The Washington Post called the new Addams Family musical "this year's answer to the question, How many talented people does it take to screw up a concept?"
The New York Times was even less kind: "A tepid goulash of vaudeville song-and-dance routines, Borscht Belt jokes, stingless sitcom zingers and homey romantic plotlines that were mossy in the age of Father Knows Best, The Addams Family is most distinctive for its wholesale inability to hold on to a consistent tone or an internal logic."
And Variety wrote that "it's a bad idea to have Fester wonder at intermission if the audience will 'leave in an hour feeling vaguely depressed,' and a worse one to start the show with 15 seconds' worth of that finger-snap theme from the sitcom, which turns out to be the evening's catchiest musical moment."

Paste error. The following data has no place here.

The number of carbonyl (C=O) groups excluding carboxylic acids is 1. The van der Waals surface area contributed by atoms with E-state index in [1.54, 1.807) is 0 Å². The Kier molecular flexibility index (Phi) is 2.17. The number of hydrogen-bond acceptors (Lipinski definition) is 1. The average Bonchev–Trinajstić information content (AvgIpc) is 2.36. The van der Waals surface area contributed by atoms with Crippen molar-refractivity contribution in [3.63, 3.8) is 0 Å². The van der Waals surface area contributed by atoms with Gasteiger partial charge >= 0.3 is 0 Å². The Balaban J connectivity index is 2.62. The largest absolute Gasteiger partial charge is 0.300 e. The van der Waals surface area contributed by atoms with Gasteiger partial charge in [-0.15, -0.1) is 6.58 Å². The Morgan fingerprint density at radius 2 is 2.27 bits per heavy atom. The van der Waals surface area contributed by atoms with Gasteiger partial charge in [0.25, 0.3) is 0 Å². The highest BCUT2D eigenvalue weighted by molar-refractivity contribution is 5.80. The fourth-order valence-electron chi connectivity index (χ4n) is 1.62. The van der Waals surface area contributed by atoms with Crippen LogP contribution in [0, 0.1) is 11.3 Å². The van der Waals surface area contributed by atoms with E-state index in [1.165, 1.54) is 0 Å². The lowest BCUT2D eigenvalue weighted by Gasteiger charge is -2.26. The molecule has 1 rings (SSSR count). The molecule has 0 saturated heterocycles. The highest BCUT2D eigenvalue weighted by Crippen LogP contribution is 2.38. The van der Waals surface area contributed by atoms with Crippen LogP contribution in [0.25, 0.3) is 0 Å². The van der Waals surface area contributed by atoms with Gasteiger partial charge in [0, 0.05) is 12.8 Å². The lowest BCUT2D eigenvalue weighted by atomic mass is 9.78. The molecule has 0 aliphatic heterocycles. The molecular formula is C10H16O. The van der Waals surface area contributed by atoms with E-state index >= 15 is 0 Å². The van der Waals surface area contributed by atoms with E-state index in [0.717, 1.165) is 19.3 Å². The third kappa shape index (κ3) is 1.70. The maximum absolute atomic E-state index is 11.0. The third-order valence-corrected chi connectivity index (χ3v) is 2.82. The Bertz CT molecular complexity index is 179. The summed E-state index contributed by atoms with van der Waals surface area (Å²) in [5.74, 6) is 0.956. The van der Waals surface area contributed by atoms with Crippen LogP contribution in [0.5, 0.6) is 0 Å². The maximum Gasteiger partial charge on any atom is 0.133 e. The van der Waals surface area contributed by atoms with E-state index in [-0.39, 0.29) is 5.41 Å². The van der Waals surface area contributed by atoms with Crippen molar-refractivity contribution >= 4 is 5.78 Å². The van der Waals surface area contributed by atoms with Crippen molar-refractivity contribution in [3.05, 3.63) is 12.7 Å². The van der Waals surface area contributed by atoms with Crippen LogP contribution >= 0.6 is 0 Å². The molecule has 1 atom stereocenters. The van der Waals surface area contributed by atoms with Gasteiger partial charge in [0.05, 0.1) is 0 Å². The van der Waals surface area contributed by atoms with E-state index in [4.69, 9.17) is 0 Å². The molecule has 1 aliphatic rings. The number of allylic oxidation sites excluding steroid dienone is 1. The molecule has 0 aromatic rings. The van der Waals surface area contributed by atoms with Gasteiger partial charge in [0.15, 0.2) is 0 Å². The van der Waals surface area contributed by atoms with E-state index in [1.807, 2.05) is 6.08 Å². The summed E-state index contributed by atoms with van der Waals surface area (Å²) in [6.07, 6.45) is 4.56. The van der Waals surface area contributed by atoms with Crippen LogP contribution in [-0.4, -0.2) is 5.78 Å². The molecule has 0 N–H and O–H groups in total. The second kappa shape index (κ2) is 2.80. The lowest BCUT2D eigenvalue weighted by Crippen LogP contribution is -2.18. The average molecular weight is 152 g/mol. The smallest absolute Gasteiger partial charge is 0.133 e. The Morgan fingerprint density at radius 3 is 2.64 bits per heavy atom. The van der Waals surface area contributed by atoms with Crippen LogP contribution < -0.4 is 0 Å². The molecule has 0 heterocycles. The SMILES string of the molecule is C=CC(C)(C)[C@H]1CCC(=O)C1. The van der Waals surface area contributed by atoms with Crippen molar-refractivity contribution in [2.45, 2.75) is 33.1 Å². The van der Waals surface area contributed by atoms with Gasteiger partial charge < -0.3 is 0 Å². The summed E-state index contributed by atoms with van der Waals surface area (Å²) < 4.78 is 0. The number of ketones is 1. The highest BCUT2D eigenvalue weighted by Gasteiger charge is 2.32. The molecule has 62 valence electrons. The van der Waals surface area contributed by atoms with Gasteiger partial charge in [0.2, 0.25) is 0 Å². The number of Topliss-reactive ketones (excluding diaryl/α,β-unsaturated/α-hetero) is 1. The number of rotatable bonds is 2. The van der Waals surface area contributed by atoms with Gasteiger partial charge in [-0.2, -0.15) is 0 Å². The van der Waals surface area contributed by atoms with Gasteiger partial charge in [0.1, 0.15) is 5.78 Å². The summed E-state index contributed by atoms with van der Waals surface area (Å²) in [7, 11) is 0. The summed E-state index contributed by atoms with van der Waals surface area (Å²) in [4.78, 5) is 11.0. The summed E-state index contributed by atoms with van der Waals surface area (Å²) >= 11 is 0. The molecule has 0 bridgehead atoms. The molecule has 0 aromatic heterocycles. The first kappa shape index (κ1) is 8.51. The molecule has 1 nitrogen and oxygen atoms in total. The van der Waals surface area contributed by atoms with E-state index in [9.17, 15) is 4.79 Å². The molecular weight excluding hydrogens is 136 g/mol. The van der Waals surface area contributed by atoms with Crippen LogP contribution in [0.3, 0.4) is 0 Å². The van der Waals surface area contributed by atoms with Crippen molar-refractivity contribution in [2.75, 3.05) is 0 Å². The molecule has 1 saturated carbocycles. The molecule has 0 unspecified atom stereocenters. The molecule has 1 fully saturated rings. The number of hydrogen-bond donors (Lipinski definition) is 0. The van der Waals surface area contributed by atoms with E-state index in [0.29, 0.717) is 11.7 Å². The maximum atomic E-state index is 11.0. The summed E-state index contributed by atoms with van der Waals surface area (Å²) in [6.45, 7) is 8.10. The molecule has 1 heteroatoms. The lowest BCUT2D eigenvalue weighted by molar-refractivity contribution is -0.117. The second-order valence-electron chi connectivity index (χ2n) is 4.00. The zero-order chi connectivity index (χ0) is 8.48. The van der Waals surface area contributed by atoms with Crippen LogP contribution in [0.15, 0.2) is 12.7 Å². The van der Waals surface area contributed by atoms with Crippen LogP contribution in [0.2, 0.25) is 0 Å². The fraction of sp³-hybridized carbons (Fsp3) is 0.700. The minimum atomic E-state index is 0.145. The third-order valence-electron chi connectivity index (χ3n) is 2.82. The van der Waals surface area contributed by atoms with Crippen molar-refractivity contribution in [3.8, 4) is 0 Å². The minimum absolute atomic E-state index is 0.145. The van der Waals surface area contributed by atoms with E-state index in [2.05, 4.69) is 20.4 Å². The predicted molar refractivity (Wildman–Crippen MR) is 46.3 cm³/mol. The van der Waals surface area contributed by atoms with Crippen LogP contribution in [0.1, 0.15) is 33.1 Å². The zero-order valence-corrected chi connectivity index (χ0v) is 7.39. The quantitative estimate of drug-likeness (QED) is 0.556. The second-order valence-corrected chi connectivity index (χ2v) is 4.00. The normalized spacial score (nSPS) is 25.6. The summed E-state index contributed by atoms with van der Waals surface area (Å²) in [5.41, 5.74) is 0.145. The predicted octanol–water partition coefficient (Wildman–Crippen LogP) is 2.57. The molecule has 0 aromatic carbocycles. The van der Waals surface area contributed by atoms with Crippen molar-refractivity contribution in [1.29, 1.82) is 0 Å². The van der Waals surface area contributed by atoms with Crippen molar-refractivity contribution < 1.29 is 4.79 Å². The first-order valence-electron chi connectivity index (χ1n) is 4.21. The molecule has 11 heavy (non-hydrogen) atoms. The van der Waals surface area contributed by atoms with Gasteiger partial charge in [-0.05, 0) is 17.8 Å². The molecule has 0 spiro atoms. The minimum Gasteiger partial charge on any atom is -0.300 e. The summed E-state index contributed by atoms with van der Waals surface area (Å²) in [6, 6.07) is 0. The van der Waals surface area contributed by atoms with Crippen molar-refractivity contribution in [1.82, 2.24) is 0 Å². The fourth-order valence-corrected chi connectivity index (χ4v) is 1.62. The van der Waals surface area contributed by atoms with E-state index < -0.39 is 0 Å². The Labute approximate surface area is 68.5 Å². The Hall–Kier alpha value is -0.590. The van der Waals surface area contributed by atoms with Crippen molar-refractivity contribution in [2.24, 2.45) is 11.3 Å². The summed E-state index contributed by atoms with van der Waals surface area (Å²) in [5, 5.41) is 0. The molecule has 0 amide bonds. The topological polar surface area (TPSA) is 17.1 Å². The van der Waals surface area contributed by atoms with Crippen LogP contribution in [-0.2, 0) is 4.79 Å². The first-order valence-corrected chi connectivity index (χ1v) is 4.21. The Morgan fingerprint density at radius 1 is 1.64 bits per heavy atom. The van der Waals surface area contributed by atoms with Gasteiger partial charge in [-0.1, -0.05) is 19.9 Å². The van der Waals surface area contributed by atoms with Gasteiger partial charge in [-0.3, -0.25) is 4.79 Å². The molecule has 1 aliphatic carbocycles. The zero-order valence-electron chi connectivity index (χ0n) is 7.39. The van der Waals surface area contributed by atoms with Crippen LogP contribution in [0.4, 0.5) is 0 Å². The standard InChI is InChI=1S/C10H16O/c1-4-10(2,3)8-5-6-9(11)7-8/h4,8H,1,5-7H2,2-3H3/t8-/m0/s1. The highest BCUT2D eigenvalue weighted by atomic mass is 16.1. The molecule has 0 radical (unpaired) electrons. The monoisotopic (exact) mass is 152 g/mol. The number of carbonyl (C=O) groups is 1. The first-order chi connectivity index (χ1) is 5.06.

But guess what? When it came time to buy tickets, none of those opinions mattered. In the face of withering reviews, The Addams Family has turned out to be a critic-proof smash, selling $851,000 in tickets last weekend alone in addition to the $15 million advance sales, according to The New York Times. Most of the credit for this seems to go to Tony -award-winning Nathan Lane, who's something of a Broadway insurance policy.
So what do you think? Would you willing to, as the Wall Street Journal put it in one of the more positive reviews, go see "a goodish musical whose tickets are so expensive that you can buy an iPad for less than the price of four orchestra seats"?